Josse Lieferinxe - The Walters Art Museum
Josse Lieferinxe, Saint Sebastian Interceding for Victims of the Black Death, Provence, 1497–1499, the Walters Art Museum

The following essay is drawn from a chapter in ‘The Holy Shroud: A Brilliant Hoax in the Time of the Black Death,’ the latest book by former Walters Art Museum director Gary Vikan. The book was published May 5, 2020 by Pegasus Books.

The COVID-19 virus is new, but some of our responses to it are downright medieval: from Jim Bakker’s $125 “Silver Solution” and Alex Jones’ sham anti-virus toothpaste, to Donald Trump’s Hydroxychloroquine tablets – to his shouting “hoax” and blaming minorities and foreigners.

The greatest pandemic in human history entered Europe from Crimea in October 1347. It rapidly spread northward from Sicily, arriving in Avignon, then home to the Pope, in January. There it lasted seven months, killing half the city’s population. Trenches were dug in churchyards, but the stench was unavoidable, and dogs dragged bodies away at night, further spreading the disease. Pope Clement VI, who survived by sitting between two blazing fires, consecrated the Rhone so that the dead could be tossed off the city’s famous bridge and float out to the Mediterranean.

The mortality rate of the Black Death, which was caused by the bacterium Yersinia pestis and spread by rat fleas, ranged from 30% to 90%. It was so contagious that some were convinced that it could be spread simply by looking at one other.

Explanations, beyond the popular belief that God’s wrath was at work on a sinful world, included the notion of corrupt air and, as its prime cause among the intellectual elite, the fact that on March 20, 1345, Saturn, Jupiter, and Mars had converged in Aquarius, thus releasing that invisible “miasma.” Christian mobs were eager to blame and attack Jews, who they claimed had poisoned their wells.

Giovanni Boccaccio’s The Decameron is a collection of tales exchanged over ten days among a group of Florentines who have taken refuge from the pandemic at a villa outside the city. He tells us that reactions to the plague among his countrymen were varied, but tended toward two extremes. There were the serious ones, who believe that a “sober and abstemious” lifestyle would considerably reduce the risk of infection. And then, Boccaccio says, there were those who did the opposite, believing that the way to ward off the plague was to “drink heavily, enjoy life to the full, go around singing and merrymaking, gratify all of one’s craving and shrug the whole thing off as one enormous joke.”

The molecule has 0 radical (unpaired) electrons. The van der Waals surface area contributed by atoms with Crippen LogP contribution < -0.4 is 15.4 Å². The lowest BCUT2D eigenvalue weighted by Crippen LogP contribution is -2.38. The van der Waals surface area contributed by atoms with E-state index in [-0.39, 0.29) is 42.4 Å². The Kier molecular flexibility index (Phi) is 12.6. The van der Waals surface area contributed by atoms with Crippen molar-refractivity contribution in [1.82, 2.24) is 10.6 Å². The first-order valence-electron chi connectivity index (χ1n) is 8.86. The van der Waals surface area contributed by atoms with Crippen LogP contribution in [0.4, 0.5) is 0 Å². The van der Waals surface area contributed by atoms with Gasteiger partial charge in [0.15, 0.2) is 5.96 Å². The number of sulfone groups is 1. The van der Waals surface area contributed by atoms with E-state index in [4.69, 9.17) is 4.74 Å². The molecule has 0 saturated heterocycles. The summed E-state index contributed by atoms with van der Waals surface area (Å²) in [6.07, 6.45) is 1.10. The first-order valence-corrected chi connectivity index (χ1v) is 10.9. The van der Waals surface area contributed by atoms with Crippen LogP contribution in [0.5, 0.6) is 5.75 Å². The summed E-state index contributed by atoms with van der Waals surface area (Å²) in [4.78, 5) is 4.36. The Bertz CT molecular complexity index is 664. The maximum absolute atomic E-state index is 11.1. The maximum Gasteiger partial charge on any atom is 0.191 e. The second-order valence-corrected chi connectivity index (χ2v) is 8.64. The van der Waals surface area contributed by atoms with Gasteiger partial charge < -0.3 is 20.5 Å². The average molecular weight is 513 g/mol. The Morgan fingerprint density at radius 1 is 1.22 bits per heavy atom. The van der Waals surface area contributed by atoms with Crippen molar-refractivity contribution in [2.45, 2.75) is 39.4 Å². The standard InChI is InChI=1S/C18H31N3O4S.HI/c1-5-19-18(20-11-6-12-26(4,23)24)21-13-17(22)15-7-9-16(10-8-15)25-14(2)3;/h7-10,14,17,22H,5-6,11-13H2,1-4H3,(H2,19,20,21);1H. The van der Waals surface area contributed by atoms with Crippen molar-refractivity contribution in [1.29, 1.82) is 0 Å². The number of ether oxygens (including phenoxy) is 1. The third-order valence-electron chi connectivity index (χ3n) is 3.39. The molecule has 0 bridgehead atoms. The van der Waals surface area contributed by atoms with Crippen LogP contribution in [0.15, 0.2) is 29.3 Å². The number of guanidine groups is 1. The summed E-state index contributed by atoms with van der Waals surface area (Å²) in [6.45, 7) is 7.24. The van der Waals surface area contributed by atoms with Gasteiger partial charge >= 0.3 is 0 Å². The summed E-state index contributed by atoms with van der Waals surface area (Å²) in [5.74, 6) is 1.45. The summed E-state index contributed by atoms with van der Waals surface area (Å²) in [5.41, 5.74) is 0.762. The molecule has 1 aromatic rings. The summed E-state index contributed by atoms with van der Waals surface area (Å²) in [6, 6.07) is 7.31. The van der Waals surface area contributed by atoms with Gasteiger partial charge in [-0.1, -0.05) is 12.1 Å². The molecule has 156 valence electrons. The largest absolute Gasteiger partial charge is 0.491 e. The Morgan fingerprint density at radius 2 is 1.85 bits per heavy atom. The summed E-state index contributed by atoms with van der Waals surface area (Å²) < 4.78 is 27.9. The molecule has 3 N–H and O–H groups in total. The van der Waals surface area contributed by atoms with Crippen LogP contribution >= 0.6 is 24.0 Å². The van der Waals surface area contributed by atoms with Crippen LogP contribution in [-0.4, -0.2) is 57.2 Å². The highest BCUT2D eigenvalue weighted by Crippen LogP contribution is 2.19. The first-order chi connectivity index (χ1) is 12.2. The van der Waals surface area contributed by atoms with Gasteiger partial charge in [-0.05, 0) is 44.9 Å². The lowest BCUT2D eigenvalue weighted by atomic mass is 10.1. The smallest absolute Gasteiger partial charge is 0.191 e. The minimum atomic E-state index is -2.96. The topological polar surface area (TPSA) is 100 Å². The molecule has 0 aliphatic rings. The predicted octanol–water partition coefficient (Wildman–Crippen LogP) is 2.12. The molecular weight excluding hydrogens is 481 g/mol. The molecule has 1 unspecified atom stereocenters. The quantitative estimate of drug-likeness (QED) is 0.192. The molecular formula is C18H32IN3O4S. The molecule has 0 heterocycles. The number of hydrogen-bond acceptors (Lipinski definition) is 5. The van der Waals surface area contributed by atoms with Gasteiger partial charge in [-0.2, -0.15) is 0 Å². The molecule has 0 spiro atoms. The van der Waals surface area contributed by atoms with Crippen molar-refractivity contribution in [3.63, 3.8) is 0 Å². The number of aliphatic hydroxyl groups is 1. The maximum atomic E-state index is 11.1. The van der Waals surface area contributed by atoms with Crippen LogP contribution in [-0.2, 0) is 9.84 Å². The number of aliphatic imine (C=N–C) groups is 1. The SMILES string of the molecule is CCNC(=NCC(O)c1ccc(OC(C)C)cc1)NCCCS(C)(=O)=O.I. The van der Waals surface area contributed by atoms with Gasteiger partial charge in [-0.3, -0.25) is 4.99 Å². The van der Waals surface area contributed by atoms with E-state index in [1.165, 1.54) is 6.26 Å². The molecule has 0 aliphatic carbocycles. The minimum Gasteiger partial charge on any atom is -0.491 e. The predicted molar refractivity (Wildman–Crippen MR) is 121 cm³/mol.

Those in-between Boccaccio’s two extremes might have chosen to follow the health regimen prescribed by the most famous doctor in Italy, Gentile da Foligno, in his Short Casebook of 1348. Under the heading of diet, he says that fish is to be avoided and lettuce is safe only when it has been left out and has turned black. As for meat, the doctor recommends gelded cows and lactating goats and calves, as well as young pork. It is good to drink pure vinegar. Further, he suggests having select wines on hand, so that “men may live in good cheer as they give vent to their fear.”

Da Foligno calls for powerful purgatives and phlebotomies. And while he offers no specifics about the letting of blood, other physicians say it should be done – to restore balance in the bodily humors – in the third quarter of the moon and continued until the patient feels faint. And after that, a theriac – a medicinal concoction including snakeskin – should be taken in the morning with pure wine. But for those who cannot afford a theriac, leeks, scallions, and holy water are reasonable substitutes.

Da Foligno recommends that fires be lit in the home year-round and that men should rest quietly. Other physicians are more explicit, noting that vigorous exercise draws in “foul and poisoned” air. And thus the call for abstention from intercourse, since “excess in these matters” is a great danger to the body. Some doctors specifically recommend burning aromatic wood, like rosemary, myrtle, and cypress, and say that it is a good idea to sprinkle the floor with rose water and vinegar.

Boccaccio laments that many have abandoned their city, their homes, and their relatives for the countryside, assuming that the “the city’s last hour had come,” and falsely hoping that they can thereby escape the wrath of God. He has more sympathy for those Florentines who have neither fled nor have incarcerated themselves in their homes, but rather move freely about the city. With a 14th-century version of an N-95 face mask? Well, not exactly, but they do take care to hold a posy of flowers that they apply at frequent intervals to their nostrils.

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